We still have two weaknesses that reside deeper in the pack: buried surface hoar and facets above a sun crust. The buried surface hoar is 2-3′ deep now and, as Kevin found out a couple days ago, still reactive. Larger avalanches are possible on northerly aspects where a person, or a smaller avalanche could trigger a failure in this deeper layer. Southerly aspects are fairly well tied together with several crusts now but there is one crust that is still producing clean shears about 2-3′ down. If we get very warm temperatures that soften the upper crusts this deeper layer could become reactive, again producing larger and more dangerous avalanches.


By mid-day yesterday the snow showers moved out and sunny skies moved in. Temperatures climbed through the storm, and kept climbing as the sun came out, to top out in the low 30’s around treeline and near 20F on the ridges. Winds blew from the East in the 30-40mph range with the snow overnight then dropped off to under 10mph as they turned northwesterly during the day. Storm totals Friday evening through Saturday were roughly:

Turnagain Pass – 5-8″

Girdwood Valley – 6-10″

Summit Lake – 2-3″

Today, partly cloudy to sunny skies are in store with a chance for a flurry or two with clouds moving in and out. Temperatures are forecast to be WARM, mid to upper 30’s near treeline and mid 20’s on the ridgetops. Northerly winds should remain light on the peaks, blowing 5-10mph.

CNFAIC Weather Page and the NWS forecast

Chris will issue the next advisory Monday morning. If you get out in the backcountry we want to know what you are seeing. Please send us your observations using the button at the top of this page or give us a call at 754-2369. Thanks and have a great day.

Sun, March 25th, 2012
Above 2,500'
2 - Moderate
Avalanche risk
2 - Moderate
Avalanche risk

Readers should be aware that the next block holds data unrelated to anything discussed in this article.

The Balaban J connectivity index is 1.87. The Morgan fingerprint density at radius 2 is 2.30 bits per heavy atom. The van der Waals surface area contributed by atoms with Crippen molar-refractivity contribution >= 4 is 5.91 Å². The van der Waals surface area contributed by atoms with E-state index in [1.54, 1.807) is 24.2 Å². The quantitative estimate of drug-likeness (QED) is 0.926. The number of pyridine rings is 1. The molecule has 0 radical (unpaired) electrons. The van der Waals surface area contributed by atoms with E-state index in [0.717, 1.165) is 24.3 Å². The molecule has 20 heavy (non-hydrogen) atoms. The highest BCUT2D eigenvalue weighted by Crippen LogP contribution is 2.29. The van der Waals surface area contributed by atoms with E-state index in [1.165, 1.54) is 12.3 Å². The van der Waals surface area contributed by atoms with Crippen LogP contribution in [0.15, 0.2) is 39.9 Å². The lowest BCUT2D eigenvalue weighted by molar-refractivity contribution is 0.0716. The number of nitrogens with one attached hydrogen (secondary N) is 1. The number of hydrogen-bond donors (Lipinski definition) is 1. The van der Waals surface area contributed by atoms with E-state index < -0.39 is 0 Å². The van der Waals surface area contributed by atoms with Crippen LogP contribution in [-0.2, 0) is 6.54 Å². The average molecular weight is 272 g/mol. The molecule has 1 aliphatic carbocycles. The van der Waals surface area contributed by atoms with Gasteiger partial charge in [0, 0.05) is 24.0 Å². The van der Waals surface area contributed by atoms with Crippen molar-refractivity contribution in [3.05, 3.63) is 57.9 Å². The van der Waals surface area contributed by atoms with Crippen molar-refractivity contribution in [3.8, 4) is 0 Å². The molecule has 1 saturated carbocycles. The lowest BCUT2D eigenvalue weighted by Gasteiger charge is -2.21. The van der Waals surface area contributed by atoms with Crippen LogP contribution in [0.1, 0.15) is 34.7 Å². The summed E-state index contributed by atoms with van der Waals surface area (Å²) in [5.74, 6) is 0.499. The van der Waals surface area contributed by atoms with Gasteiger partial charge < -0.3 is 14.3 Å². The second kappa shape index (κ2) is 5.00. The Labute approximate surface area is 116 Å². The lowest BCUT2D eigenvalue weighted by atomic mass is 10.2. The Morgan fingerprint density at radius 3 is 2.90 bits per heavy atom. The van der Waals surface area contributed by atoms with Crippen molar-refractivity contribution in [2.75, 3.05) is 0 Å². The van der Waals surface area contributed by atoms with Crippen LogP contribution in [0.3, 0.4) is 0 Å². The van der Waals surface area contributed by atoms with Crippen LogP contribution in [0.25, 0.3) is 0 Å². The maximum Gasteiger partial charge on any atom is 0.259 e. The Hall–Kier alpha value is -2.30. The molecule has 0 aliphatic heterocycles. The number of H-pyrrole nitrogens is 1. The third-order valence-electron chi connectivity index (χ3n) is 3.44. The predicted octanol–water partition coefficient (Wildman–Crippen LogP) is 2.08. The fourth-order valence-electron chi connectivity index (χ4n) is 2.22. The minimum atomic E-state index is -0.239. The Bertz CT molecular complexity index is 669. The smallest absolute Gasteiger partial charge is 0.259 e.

Below Treeline
Below 1,000'
2 - Moderate
Avalanche risk
0 - No Rating
1 - Low
2 - Moderate
3 - Considerable
4 - High
5 - Extreme
Avalanche risk Avalanche risk Avalanche risk Avalanche risk Avalanche risk
Travel Advice Generally safe avalanche conditions. Watch for unstable snow on isolated terrain features. Heightened avalanche conditions on specific terrain features. Evaluate snow and terrain carefully; identify features of concern. Dangerous avalanche conditions. Careful snowpack evaluation, cautious route-finding, and conservative decision-making essential. Very dangerous avalanche conditions. Travel in avalanche terrain not recommended. Extraordinarily dangerous avalanche conditions. Avoid all avalanche terrain.
Likelihood of Avalanches Natural and human-triggered avalanches unlikely. Natural avalanches unlikely; human-triggered avalanches possible. Natural avalanches possible; human-triggered avalanches likely. Natural avalanches likely; human-triggered avalanches very likely. Natural and human-triggered avalanches certain.
Avalanche Size and Distribution Small avalanches in isolated areas or extreme terrain. Small avalanches in specific areas; or large avalanches in isolated areas. Small avalanches in many areas; or large avalanches in specific areas; or very large avalanches in isolated areas. Large avalanches in many areas; or very large avalanches in specific areas. Very large avalanches in many areas.
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This is a general backcountry avalanche advisory issued for Turnagain Arm with Turnagain Pass as the core advisory area. This advisory does not apply to highways, railroads or operating ski areas.